Election 2008: Gentili sees ray of hope in Rae’s stronghold
Gentili, who garnered 18 per cent of the vote, arrived at Rae’s victory party in person to concede defeat. However, as he shook Rae’s hand his smile seemed to declare that even though he had lost the battle for the riding, his party won the war as it prepares to form another minority Conservative government.
Despite his much weaker showing of 6,900 votes to Rae’s 20,146, Gentili said he still feels a sense of accomplishment.
“I came into this (election) a little bit late, but I’m actually quite pleased with the result,” he said. “As you know we came in fourth in the byelection and (now) we have a solid second-place showing. Hopefully, next time we’ll give (Rae) a run for his money (but) I probably won’t be the candidate next time.”
While Rae was pleased with his win, he seemed bitter about his party’s fortunes as the Liberal Party failed to win enough seats to form a government. He believes the election was a waste of taxpayers’ money and criticized Prime Minister Stephen Harper for calling it.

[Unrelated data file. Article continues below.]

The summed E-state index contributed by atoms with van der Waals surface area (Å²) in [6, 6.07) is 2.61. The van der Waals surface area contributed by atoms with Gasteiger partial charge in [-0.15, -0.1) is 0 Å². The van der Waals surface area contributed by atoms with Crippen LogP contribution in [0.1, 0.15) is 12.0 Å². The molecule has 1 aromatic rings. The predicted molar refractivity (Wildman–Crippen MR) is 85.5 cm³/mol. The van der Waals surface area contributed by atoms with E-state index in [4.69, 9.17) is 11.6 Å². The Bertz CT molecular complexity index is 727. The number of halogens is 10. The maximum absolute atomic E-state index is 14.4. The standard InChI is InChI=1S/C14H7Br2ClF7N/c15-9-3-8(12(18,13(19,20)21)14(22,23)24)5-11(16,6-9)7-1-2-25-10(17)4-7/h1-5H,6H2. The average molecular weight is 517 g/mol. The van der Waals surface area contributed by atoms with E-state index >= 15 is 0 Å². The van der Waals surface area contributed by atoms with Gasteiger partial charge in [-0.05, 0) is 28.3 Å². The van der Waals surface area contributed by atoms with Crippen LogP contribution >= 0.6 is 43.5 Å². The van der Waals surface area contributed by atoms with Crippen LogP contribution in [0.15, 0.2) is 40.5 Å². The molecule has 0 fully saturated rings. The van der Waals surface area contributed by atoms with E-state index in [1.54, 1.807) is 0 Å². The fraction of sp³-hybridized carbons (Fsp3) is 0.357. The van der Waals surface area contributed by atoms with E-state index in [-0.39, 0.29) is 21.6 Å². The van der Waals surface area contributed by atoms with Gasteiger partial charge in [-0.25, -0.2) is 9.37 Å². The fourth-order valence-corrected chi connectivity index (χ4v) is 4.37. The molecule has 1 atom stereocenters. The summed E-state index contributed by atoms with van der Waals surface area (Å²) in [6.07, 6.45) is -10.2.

“Mr. Harper would not have called this election unless he thought he could win a majority,” he said. “I feel that (this election was a waste) because he sought a majority mandate and didn’t get it.”
The pundits will be watching Rae closely as yet another Liberal leadership race could begin if the party loses enough confidence in Stephane Dion to force him to step down.
Despite his second-place showing in the byelection last March, El-Farouk Khaki of the NDP came in third in Toronto Centre with 5,786 votes, followed by Ellen Michelson of the Green Party with 4,700 votes.
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